That stage was also used for the iconic scene in Jurassic Park when the T-Rex destroys the visitors center.
 

JohnMor

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I've always enjoyed this film and tend to watch it once every year or two. And I always get a kick out of spotting the Phantom set in other films, like Thoroughly Modern Millie Carter referenced above, or Midnight Lace with Doris Day.
 

Mikey1969

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The script is weak and Julie Andrews is miscast, but there's much to enjoy here, especially for Hitchcock buffs. I was impressed with the quality of the Masterpiece collection DVD and glad Uni didn't mangle the bluray too badly.
 

Robin9

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ShellOilJunior said:
I think mostly people believe Newman was miscast.
I do too. I don't think Julie Andrews was miscast although at the time this was a major change in her public persona. I think she was really good in Torn Curtain.
 

Mikey1969

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Both leads were pushed on Hitchcock by the studio for their perceived commercial viability, and neither were really suited for their roles. Andrews' character also had the problem of being fairly inert and confused for the majority of the film, which Andrews doesn't play convincingly. Newman is at least able to use his natural charisma and intelligence to sell his manipulations.
 

JohnMor

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I think Andrews fairs a little better than Newman, but both are enjoyable in their roles and give solid performances, even if not quite among their finest work.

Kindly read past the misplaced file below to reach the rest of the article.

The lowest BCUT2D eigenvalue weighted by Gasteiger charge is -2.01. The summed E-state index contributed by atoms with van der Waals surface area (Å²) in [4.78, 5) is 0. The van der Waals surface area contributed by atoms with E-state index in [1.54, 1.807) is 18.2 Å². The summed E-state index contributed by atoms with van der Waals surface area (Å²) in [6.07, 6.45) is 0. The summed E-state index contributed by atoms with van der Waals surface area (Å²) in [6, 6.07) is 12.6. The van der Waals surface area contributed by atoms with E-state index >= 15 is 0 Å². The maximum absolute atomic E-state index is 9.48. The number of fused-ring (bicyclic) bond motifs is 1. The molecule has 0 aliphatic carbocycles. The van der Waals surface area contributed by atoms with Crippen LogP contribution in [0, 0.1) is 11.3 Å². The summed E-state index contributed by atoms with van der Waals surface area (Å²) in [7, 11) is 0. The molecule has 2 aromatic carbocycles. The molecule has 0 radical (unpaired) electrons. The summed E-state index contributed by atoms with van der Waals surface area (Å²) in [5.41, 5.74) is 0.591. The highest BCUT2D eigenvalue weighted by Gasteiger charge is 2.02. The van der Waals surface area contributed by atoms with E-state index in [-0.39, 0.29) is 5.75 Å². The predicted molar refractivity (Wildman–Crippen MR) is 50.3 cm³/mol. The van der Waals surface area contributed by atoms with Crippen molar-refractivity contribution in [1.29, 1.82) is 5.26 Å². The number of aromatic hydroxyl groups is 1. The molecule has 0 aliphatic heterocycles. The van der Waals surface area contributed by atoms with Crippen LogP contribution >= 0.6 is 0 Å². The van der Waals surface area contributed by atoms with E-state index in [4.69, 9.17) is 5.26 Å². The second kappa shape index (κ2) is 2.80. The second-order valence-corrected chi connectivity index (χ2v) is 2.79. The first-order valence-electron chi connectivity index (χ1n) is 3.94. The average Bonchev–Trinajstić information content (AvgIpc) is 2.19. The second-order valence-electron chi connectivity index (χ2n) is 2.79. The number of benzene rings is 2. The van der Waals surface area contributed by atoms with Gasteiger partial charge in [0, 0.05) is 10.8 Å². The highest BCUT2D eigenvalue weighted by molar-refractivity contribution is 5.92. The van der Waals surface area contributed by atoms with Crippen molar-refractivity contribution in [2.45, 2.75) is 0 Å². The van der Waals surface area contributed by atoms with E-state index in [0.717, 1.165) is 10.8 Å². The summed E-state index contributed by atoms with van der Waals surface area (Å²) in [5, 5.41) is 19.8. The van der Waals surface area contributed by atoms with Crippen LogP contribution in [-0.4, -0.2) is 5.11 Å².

Matt Hough

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Well, we know Newman was a "method" actor which Hitchcock never seemed to get. Julie may have needed more direction than Hitchcock was comfortable giving.
I actually think Julie is very good in the movie; Newman isn't quite convincing as a math genius.
 

haineshisway

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Can't agree with Mr. Harris on this one. Same transfer as the DVD (at least to my eyes) and it just doesn't look great to me. A new, fresh transfer off the actual camera negative would have produced a perfect Blu-ray. As it is, we're left with something a little sharper than the DVD, but not nearly enough. The problem is the DVD actually looked fine - but when you hi-def it suddenly you can really see the story, and, again for me, it's not what it should be. Not a disaster like Marnie of The Man Who Knew Too Much, but a disappointment nonetheless.
 

JohnMor

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I have always loved the lighting and cinematography of this film. Beautiful, even when what was being photographed was more banal. But for a "hi-def" transfer, there is precious little "def" at all on this blu-ray. I kept wanting to check the sharpness settings on my both my Oppo and my tv.
 

mikeyhitchfan

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I agree with the comments above. While it has a consistent look to it (like Marnie should) it never really looks that sharp. It looks like a DVD. I know that it was shot with a grey stocking filter and you can even see the grid pattern of this if you look at the blue sky in the scenes at the farm that Newman visits. A let down on this one.